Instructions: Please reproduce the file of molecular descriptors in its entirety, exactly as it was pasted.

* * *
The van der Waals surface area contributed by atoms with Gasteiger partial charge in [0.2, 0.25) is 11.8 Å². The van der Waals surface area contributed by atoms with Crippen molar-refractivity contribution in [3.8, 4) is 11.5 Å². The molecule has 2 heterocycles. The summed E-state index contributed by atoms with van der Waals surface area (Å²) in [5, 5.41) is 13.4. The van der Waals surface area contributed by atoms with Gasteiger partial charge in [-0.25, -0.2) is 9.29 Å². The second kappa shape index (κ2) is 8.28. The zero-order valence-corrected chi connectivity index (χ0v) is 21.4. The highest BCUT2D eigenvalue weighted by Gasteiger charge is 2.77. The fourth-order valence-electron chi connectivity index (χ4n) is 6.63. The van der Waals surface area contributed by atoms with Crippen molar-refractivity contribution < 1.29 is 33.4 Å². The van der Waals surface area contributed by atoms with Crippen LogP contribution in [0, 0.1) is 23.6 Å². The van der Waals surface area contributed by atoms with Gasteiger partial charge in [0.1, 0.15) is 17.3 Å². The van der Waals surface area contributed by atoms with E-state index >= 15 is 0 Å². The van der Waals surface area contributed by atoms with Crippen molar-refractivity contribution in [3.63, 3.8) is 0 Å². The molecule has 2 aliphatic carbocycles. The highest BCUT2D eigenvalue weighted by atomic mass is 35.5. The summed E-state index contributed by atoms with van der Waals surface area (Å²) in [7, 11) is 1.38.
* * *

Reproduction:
The van der Waals surface area contributed by atoms with Gasteiger partial charge in [0.2, 0.25) is 11.8 Å². The van der Waals surface area contributed by atoms with Crippen molar-refractivity contribution in [3.8, 4) is 11.5 Å². The molecule has 2 heterocycles. The summed E-state index contributed by atoms with van der Waals surface area (Å²) in [5, 5.41) is 13.4. The van der Waals surface area contributed by atoms with Gasteiger partial charge in [-0.25, -0.2) is 9.29 Å². The second kappa shape index (κ2) is 8.28. The zero-order valence-corrected chi connectivity index (χ0v) is 21.4. The highest BCUT2D eigenvalue weighted by Gasteiger charge is 2.77. The fourth-order valence-electron chi connectivity index (χ4n) is 6.63. The van der Waals surface area contributed by atoms with Crippen molar-refractivity contribution < 1.29 is 33.4 Å². The van der Waals surface area contributed by atoms with Crippen LogP contribution in [0, 0.1) is 23.6 Å². The van der Waals surface area contributed by atoms with Gasteiger partial charge in [0.1, 0.15) is 17.3 Å². The van der Waals surface area contributed by atoms with E-state index >= 15 is 0 Å². The van der Waals surface area contributed by atoms with Crippen molar-refractivity contribution in [3.63, 3.8) is 0 Å². The molecule has 2 aliphatic carbocycles. The highest BCUT2D eigenvalue weighted by atomic mass is 35.5. The summed E-state index contributed by atoms with van der Waals surface area (Å²) in [7, 11) is 1.38.